French police this morning encircled the makeshift settlements occupied by migrants and asylum-seekers in the Calais area and began a process of dismantling them, justifying their actions as a response to a reported outbreak of scabies in the camps.

    "The French authorities seem to be using forced evictions as a solution to a healthcare emergency, which risks causing more problems than it solves. It is unclear where those evicted will be able to find new homes and how they will access the necessary health-care treatment,” said Jezerca Tigani, Deputy Director of Amnesty International’s Europe and Central Asia Program.

    “Evicting people is not the answer; a well-thought-out and appropriate health-care plan is what is needed. Sadly this isn’t new; the French authorities have a record of carrying out mass forced evictions without providing adequate alternatives for those evicted.”

    February 14, 2014

    The French authorities must ensure the protection of a Ukrainian political refugee who sustained a horrific attack in his home in Strasbourg earlier this week, said Amnesty International.

    Andrei Fedosov, a human rights activist reported that he was attacked on Monday night by an unknown Russian native speaker.  He told Amnesty International that the masked assailant bound his hands and feet with tape and stabbed him in the stomach and the leg with a Stanley knife and a razor.  

    The attacker interrogated Andrei about his human rights activities and stole the hard disc from his computer.

    “This is an extremely worrying development. During the EuroMaydan anti-government protests activists have been abducted and tortured by unknown assailants in Ukraine, and at least four protestors have died. This is the first time that someone has been targeted across international borders,” said Heather McGill, Amnesty International’s expert on Ukraine.

    “There is a real perceived risk to Andrei Fedosov’s life and the French authorities must do everything in their power to protect him.”

    January 09, 2014

    The French government must no allow the extradition of Kazakhstani banker and opposition figure Mukhtar Ablyazov, Amnesty International said today, shortly after a French court ruled that he should be sent to Russia or Ukraine to face fraud charges.

    “Today's decision by the French court flies in the face of the realities on the ground. Russian and Ukrainian security services collaborate routinely with the security apparatus in Kazakhstan,” said Julia Hall, Amnesty International’s expert on counter-terrorism and human rights.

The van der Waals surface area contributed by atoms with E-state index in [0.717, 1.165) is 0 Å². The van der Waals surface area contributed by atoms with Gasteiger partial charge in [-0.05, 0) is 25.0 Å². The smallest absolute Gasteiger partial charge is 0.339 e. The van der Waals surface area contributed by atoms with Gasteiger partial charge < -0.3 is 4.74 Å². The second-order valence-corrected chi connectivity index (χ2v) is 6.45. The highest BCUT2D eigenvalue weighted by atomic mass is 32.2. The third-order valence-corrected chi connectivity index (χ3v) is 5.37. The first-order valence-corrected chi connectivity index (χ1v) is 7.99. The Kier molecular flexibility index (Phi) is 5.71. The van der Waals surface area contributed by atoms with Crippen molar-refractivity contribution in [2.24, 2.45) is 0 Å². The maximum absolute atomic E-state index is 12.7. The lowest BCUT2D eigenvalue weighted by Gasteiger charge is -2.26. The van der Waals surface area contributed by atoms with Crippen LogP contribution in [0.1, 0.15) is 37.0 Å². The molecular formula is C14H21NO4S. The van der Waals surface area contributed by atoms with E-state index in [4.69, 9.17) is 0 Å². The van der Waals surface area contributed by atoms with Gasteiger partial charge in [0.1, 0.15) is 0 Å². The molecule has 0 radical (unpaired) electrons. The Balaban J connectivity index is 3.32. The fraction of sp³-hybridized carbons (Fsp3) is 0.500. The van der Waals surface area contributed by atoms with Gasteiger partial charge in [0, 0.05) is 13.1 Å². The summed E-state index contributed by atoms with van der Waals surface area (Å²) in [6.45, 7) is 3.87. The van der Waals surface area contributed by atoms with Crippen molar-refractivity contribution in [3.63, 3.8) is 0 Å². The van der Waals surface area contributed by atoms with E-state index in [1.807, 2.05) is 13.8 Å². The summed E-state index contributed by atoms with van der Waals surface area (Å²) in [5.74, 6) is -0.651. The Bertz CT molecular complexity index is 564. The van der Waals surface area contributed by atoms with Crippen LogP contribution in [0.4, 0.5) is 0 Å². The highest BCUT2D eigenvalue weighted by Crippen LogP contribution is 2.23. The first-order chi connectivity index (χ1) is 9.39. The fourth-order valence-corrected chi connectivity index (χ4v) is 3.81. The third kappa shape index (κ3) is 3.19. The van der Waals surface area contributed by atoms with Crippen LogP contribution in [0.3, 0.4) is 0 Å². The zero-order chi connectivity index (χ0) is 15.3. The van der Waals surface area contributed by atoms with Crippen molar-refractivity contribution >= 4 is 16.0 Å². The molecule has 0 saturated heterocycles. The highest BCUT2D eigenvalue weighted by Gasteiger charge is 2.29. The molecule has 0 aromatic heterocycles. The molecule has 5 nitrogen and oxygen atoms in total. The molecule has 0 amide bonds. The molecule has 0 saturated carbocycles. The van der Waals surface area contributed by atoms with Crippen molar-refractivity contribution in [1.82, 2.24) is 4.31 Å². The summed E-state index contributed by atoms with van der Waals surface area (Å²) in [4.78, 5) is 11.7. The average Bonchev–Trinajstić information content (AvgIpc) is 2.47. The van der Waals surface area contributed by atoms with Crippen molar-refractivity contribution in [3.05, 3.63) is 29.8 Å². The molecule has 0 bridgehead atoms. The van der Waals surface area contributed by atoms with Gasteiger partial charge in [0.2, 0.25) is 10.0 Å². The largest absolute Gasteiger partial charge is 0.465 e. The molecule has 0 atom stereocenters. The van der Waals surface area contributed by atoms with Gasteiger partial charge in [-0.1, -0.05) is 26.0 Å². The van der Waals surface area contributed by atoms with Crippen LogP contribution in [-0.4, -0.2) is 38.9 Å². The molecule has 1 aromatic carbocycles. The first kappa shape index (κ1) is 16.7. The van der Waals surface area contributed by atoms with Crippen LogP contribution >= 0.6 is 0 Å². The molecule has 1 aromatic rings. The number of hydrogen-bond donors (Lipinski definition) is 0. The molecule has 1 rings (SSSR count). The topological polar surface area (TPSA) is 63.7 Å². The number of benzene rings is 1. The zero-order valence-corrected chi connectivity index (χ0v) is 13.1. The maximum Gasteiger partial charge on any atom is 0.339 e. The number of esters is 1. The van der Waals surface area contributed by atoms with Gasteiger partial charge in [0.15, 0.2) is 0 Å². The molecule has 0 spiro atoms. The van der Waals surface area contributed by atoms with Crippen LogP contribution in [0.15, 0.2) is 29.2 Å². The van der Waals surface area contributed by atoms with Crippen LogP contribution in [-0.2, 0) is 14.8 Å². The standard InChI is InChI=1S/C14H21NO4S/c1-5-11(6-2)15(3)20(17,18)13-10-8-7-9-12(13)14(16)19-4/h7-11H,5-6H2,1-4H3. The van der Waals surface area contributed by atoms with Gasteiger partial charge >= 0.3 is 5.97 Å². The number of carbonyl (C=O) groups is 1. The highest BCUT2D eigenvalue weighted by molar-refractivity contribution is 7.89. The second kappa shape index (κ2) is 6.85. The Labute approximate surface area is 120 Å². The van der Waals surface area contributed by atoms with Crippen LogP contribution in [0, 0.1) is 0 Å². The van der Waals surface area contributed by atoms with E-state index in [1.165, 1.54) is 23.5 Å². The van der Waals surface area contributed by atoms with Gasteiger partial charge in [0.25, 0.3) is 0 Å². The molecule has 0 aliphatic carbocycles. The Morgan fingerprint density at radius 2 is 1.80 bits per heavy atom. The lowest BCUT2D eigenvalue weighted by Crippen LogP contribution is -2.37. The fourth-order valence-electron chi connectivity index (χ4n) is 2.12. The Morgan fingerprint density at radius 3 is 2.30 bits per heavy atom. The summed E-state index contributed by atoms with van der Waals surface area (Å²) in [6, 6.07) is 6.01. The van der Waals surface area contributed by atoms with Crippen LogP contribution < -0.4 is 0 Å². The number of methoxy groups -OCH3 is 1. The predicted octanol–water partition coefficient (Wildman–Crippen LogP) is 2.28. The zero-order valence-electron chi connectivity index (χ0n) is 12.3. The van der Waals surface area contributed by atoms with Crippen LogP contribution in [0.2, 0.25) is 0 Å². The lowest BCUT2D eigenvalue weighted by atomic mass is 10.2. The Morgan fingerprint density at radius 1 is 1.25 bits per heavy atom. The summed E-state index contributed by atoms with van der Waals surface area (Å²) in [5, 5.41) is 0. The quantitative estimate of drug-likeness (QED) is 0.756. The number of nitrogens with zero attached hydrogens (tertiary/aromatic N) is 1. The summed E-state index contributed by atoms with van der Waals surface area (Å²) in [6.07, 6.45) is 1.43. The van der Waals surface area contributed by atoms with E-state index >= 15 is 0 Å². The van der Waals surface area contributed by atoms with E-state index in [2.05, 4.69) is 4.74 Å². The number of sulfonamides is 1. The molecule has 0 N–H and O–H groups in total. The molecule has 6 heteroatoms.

“Not only do we have fears that Ablyazov would not get a fair trial in Russia or Ukraine, there is the real danger that he will eventually end up in Kazakhstan, where he will be at risk of torture and other ill-treatment. The French authorities must not send Ablyazov to any country where he will face serious human rights violations or be forced back to Kazakhstan."

    September 25, 2013

    The French government has failed to end the vicious circle of repeated forced evictions of Roma which have now reached record numbers, Amnesty International said in a report published today. The organization is calling for a ban on all forced evictions.
     
    More than 10,000 Roma were evicted from informal settlements during the first half of 2013.  

    “France makes no provisions for effective protection against forced evictions. In most cases they take place in a climate of hostility with no alternative housing proposed. Roma people are condemned to a life of constant insecurity, and forced to wander from one of makeshift camp to another. Forced evictions should be banned in law,” said John Dalhuisen, Europe and Central Asia Program Director at Amnesty International.
     
    There are some 20,000 Roma migrants living in France mostly from Romania, Bulgaria and former Yugoslavia. Almost all of them are fleeing the chronic poverty and discrimination they face in their home countries.

    August 27, 2013

    The French authorities’ evictions of Romani communities across the country continue to flout international law a year after the government published an inter-ministerial circular on the issue, Amnesty International said from the scene of a forced eviction of 150 people outside Paris this morning. 

    Amnesty International’s France researcher witnessed how, beginning early this morning, police carried out the forced eviction of Romani families, including some 60 children, from a camp in Bobigny where some families had been living for up to three years. Half the camp’s children attend school locally, and have now been made homeless as school starts next week.

    Today’s eviction was just the latest in a series of such actions by the authorities, which have left hundreds homeless across France.

    August 01, 2013

    The authorities in France must ensure that Mukhtar Ablyazov has a full and fair extradition process and that he is not sent to any country that may return him to Kazakhstan where he will be at risk of torture and an unfair trial, Amnesty International said today.